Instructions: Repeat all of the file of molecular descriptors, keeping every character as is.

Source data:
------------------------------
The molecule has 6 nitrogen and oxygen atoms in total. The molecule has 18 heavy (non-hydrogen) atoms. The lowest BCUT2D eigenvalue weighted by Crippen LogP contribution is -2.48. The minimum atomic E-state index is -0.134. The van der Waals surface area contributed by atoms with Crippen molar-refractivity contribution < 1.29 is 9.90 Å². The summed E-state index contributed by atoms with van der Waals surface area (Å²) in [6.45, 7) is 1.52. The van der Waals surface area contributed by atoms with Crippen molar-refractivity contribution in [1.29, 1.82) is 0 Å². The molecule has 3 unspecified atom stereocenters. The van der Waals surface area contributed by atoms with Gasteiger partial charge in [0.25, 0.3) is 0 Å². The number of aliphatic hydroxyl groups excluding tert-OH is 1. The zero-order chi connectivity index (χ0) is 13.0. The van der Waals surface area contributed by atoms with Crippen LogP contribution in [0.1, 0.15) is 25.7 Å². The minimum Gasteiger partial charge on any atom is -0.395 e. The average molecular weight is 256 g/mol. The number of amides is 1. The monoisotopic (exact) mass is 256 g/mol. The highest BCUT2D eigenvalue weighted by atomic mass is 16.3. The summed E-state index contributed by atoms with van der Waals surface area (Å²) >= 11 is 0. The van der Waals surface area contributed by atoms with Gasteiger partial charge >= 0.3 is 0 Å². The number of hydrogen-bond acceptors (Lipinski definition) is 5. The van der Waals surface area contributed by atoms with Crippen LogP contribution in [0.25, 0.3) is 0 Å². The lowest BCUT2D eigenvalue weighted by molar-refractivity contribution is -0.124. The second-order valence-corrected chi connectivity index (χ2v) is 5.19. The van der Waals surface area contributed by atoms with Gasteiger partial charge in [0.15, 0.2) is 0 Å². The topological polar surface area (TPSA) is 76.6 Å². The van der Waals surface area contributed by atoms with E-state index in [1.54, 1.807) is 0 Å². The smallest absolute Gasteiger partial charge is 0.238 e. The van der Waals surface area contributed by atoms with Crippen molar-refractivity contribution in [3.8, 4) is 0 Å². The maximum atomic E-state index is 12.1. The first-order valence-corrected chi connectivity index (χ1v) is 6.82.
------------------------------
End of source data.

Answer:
The molecule has 6 nitrogen and oxygen atoms in total. The molecule has 18 heavy (non-hydrogen) atoms. The lowest BCUT2D eigenvalue weighted by Crippen LogP contribution is -2.48. The minimum atomic E-state index is -0.134. The van der Waals surface area contributed by atoms with Crippen molar-refractivity contribution < 1.29 is 9.90 Å². The summed E-state index contributed by atoms with van der Waals surface area (Å²) in [6.45, 7) is 1.52. The van der Waals surface area contributed by atoms with Crippen molar-refractivity contribution in [1.29, 1.82) is 0 Å². The molecule has 3 unspecified atom stereocenters. The van der Waals surface area contributed by atoms with Gasteiger partial charge in [0.25, 0.3) is 0 Å². The number of aliphatic hydroxyl groups excluding tert-OH is 1. The zero-order chi connectivity index (χ0) is 13.0. The van der Waals surface area contributed by atoms with Crippen LogP contribution in [0.1, 0.15) is 25.7 Å². The minimum Gasteiger partial charge on any atom is -0.395 e. The average molecular weight is 256 g/mol. The number of amides is 1. The monoisotopic (exact) mass is 256 g/mol. The highest BCUT2D eigenvalue weighted by atomic mass is 16.3. The summed E-state index contributed by atoms with van der Waals surface area (Å²) >= 11 is 0. The van der Waals surface area contributed by atoms with Gasteiger partial charge >= 0.3 is 0 Å². The number of hydrogen-bond acceptors (Lipinski definition) is 5. The van der Waals surface area contributed by atoms with Crippen LogP contribution in [0.25, 0.3) is 0 Å². The lowest BCUT2D eigenvalue weighted by molar-refractivity contribution is -0.124. The second-order valence-corrected chi connectivity index (χ2v) is 5.19. The van der Waals surface area contributed by atoms with Gasteiger partial charge in [0.15, 0.2) is 0 Å². The topological polar surface area (TPSA) is 76.6 Å². The van der Waals surface area contributed by atoms with E-state index in [1.54, 1.807) is 0 Å². The smallest absolute Gasteiger partial charge is 0.238 e. The van der Waals surface area contributed by atoms with Crippen molar-refractivity contribution in [3.8, 4) is 0 Å². The maximum atomic E-state index is 12.1. The first-order valence-corrected chi connectivity index (χ1v) is 6.82.